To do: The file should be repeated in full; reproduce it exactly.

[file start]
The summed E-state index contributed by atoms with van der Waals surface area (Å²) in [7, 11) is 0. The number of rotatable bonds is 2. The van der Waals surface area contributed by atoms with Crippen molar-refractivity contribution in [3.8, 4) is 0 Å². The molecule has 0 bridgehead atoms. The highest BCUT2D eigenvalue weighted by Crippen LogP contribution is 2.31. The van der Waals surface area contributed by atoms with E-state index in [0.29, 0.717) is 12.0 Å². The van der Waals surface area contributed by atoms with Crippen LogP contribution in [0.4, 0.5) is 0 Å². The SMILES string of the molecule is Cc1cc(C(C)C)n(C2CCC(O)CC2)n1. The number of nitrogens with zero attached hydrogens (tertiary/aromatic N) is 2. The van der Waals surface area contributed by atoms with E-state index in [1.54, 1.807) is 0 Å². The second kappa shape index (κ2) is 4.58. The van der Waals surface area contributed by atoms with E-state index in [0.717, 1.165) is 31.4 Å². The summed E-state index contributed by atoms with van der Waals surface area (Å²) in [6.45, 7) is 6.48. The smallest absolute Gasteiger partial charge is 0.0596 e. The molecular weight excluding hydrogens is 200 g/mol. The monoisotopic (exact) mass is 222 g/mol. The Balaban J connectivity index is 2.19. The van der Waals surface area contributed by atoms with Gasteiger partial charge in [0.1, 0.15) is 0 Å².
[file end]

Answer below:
The summed E-state index contributed by atoms with van der Waals surface area (Å²) in [7, 11) is 0. The number of rotatable bonds is 2. The van der Waals surface area contributed by atoms with Crippen molar-refractivity contribution in [3.8, 4) is 0 Å². The molecule has 0 bridgehead atoms. The highest BCUT2D eigenvalue weighted by Crippen LogP contribution is 2.31. The van der Waals surface area contributed by atoms with E-state index in [0.29, 0.717) is 12.0 Å². The van der Waals surface area contributed by atoms with Crippen LogP contribution in [0.4, 0.5) is 0 Å². The SMILES string of the molecule is Cc1cc(C(C)C)n(C2CCC(O)CC2)n1. The number of nitrogens with zero attached hydrogens (tertiary/aromatic N) is 2. The van der Waals surface area contributed by atoms with E-state index in [1.54, 1.807) is 0 Å². The second kappa shape index (κ2) is 4.58. The van der Waals surface area contributed by atoms with E-state index in [0.717, 1.165) is 31.4 Å². The summed E-state index contributed by atoms with van der Waals surface area (Å²) in [6.45, 7) is 6.48. The smallest absolute Gasteiger partial charge is 0.0596 e. The molecular weight excluding hydrogens is 200 g/mol. The monoisotopic (exact) mass is 222 g/mol. The Balaban J connectivity index is 2.19. The van der Waals surface area contributed by atoms with Gasteiger partial charge in [0.1, 0.15) is 0 Å².